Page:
Samsung issued a global recall and, by Feb. 2, it had received 94% of the devices in Europe and 96.5% worldwide. The electronics giant also issued a mandatory software update in December that blocked Note 7s from charging over 30%.
“On a more recent notification to EASA, on Jan. 30, 2017 the company confirmed that, as from the following day, they would release a new software update that would prevent the device from charging and would eliminate their ability to work as mobile devices. The agency has also noted that there are no recent reports of fire-related incidents or accidents involving these devices on board of the aircraft,” EASA said in a Feb. 9 safety information bulletin, which replaced previous advice issued on Oct. 13, 2016.
EASA has now replaced the SIB with more general, non-mandatory recommendations on the transport of damaged, defective or recalled lithium batteries. The new recommendations are:
- Make information available to crews, passengers and staff processing passengers about any restrictions and limitations to carry on board an aircraft damaged, defective or recalled lithium batteries or devices;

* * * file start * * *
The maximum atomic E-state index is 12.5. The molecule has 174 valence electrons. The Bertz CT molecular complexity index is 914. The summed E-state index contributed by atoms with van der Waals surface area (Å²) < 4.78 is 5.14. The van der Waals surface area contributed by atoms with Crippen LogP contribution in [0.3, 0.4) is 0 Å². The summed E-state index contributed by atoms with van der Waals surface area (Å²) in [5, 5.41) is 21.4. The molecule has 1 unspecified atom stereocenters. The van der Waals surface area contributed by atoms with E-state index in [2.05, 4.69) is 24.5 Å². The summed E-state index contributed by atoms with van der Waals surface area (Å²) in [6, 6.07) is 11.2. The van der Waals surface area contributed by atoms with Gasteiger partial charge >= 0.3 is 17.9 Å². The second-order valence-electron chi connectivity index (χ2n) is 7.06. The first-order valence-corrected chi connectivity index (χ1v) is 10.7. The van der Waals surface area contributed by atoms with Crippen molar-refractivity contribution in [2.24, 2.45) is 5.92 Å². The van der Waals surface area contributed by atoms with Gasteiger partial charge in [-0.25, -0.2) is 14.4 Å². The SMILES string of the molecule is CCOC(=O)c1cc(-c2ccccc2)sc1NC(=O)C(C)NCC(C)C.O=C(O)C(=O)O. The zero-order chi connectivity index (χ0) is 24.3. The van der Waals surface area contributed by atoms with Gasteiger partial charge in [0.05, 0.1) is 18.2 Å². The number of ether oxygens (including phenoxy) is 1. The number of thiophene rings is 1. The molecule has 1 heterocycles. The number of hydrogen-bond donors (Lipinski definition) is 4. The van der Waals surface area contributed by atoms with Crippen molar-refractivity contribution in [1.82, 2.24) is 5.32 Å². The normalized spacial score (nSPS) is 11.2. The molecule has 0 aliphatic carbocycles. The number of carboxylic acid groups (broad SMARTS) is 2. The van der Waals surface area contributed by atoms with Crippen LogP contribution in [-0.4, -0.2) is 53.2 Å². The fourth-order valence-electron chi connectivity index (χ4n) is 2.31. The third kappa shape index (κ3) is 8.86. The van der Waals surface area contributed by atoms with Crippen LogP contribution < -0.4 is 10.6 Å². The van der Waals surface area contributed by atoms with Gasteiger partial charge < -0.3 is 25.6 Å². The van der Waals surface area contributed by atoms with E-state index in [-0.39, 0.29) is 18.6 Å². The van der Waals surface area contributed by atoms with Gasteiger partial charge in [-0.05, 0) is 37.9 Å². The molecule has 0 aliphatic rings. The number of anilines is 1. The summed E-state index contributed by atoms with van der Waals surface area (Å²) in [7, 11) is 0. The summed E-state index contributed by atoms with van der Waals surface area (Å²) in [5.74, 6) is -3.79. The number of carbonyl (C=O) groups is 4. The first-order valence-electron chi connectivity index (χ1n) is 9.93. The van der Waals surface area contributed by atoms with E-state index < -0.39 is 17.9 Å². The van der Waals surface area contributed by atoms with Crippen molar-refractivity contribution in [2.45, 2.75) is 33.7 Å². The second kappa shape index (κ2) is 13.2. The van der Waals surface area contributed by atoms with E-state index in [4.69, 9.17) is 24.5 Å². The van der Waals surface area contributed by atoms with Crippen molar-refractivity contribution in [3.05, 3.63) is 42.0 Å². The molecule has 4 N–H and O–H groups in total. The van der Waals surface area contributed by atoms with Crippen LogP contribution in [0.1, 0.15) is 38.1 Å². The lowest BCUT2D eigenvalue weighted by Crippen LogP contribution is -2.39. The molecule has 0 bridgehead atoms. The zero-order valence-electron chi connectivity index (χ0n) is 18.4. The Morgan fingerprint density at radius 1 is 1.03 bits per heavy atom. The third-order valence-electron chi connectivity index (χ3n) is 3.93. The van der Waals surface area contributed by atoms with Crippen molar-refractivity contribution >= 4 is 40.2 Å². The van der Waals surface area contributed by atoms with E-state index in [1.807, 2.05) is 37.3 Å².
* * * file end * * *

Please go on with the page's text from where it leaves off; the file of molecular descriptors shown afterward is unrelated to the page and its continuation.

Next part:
- If a damaged, defective or recalled battery or device is noticed to have been carried inadvertently on board an aircraft, require the passenger concerned to keep the battery or device turned off, protect it from accidental activation (also disabling any features that may turn it on), keep it on the person, and not charge it at any time;
- Remind passengers of the need to immediately inform the cabin crew when a device is damaged, hot, produces smoke, is lost, or falls into the seat structure;
- Ensure that staff responsible for cargo acceptance and processing is fully aware that damaged, recalled or potentially hazardous lithium batteries, including those contained in equipment and/or shipped with equipment, are forbidden to be transported by aircraft as cargo.
Victoria Moores email@example.com